You must have IMPERSONATE permissions on the login or user you are impersonating. This permission is implied for sysadmin for all databases, and db_owner role members in databases that they own.

You can use the EXECUTE AS clause in the definition header of a stored procedure, trigger, or user-defined function (except for inline table-valued functions). This causes the procedure to execute in the context of the user name or keyword specified in the EXECUTE AS clause. You can create a proxy user in the database that is not mapped to a login, granting it only the necessary permissions on the objects accessed by the procedure. Only the proxy user specified in the EXECUTE AS clause must have permissions on all objects accessed by the module.
Some actions, such as TRUNCATE TABLE, do not have grantable permissions. By incorporating the statement within a procedure and specifying a proxy user who has ALTER TABLE permissions, you can extend the permissions to truncate the table to callers who have only EXECUTE permissions on the procedure.
The context specified in the EXECUTE AS clause is valid for the duration of the procedure, including nested procedures and triggers. Context reverts to the caller when execution is complete or the REVERT statement is issued.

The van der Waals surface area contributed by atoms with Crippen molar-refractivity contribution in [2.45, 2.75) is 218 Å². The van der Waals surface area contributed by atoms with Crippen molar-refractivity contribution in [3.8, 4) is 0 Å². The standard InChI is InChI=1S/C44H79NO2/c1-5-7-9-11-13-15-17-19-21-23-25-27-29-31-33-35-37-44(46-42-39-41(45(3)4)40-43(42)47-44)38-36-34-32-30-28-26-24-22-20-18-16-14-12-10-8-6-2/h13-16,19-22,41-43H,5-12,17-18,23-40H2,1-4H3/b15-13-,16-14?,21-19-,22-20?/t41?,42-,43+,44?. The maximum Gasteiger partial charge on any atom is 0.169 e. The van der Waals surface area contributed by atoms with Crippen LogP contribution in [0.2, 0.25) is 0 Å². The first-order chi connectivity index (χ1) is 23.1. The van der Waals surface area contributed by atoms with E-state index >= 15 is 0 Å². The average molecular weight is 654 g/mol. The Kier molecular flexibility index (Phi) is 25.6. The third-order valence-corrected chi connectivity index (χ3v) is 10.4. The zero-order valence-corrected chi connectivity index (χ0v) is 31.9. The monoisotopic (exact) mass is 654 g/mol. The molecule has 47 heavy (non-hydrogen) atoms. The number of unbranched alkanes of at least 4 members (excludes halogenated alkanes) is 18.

There are three steps involved in using the EXECUTE AS clause in a procedure.
  1. Create a proxy user in the database that is not mapped to a login. This is not required, but it helps when managing permissions.
  1. Grant the proxy user the necessary permissions.
  2. Add the EXECUTE AS clause to the stored procedure or user-defined function.
Applications that require auditing can break because the original security context of the caller is not retained. Built-in functions that return the identity of the current user, such as SESSION_USER, USER, or USER_NAME, return the user associated with the EXECUTE AS clause, not the original caller.
3.3.        Using EXECUTE AS with REVERT

You can use the Transact-SQL REVERT statement to revert to the original execution context.
The optional clause, WITH NO REVERT COOKIE = @variableName, allows you switch the execution context back to the caller if the @variableName variable contains the correct value. This allows you to switch the execution context back to the caller in environments where connection pooling is used. Because the value of @variableName is known only to the caller of the EXECUTE AS statement, the caller can guarantee that the execution context cannot be changed by the end user that invokes the application. When the connection is closed, it is returned to the pool.

In addition to specifying a user, you can also use EXECUTE AS with any of the following keywords.
  • CALLER. Executing as CALLER is the default; if no other option is specified, then the procedure executes in the security context of the caller.
  • OWNER. Executing as OWNER executes the procedure in the context of the procedure owner. If the procedure is created in a schema owned by dbo or the database owner, the procedure will execute with unrestricted permissions.
  • SELF. Executing as SELF executes in the security context of the creator of the stored procedure. This is equivalent to executing as a specified user, where the specified user is the person creating or altering the procedure.